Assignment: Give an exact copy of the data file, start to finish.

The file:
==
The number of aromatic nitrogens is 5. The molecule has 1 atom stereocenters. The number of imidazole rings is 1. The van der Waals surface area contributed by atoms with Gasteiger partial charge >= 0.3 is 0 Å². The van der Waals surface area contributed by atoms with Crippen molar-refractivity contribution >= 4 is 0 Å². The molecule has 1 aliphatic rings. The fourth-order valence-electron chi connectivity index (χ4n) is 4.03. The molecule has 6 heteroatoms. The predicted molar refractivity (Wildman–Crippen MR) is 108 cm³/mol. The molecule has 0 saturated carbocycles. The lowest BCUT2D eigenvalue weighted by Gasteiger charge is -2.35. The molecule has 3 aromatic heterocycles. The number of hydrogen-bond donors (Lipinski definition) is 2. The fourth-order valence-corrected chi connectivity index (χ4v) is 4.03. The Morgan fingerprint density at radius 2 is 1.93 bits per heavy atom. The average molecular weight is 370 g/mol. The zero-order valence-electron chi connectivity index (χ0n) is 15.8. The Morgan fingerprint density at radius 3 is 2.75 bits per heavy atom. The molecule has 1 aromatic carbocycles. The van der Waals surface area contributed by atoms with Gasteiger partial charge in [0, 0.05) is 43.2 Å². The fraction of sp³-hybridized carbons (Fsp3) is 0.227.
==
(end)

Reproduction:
The number of aromatic nitrogens is 5. The molecule has 1 atom stereocenters. The number of imidazole rings is 1. The van der Waals surface area contributed by atoms with Gasteiger partial charge >= 0.3 is 0 Å². The van der Waals surface area contributed by atoms with Crippen molar-refractivity contribution >= 4 is 0 Å². The molecule has 1 aliphatic rings. The fourth-order valence-electron chi connectivity index (χ4n) is 4.03. The molecule has 6 heteroatoms. The predicted molar refractivity (Wildman–Crippen MR) is 108 cm³/mol. The molecule has 0 saturated carbocycles. The lowest BCUT2D eigenvalue weighted by Gasteiger charge is -2.35. The molecule has 3 aromatic heterocycles. The number of hydrogen-bond donors (Lipinski definition) is 2. The fourth-order valence-corrected chi connectivity index (χ4v) is 4.03. The Morgan fingerprint density at radius 2 is 1.93 bits per heavy atom. The average molecular weight is 370 g/mol. The zero-order valence-electron chi connectivity index (χ0n) is 15.8. The Morgan fingerprint density at radius 3 is 2.75 bits per heavy atom. The molecule has 1 aromatic carbocycles. The van der Waals surface area contributed by atoms with Gasteiger partial charge in [0, 0.05) is 43.2 Å². The fraction of sp³-hybridized carbons (Fsp3) is 0.227.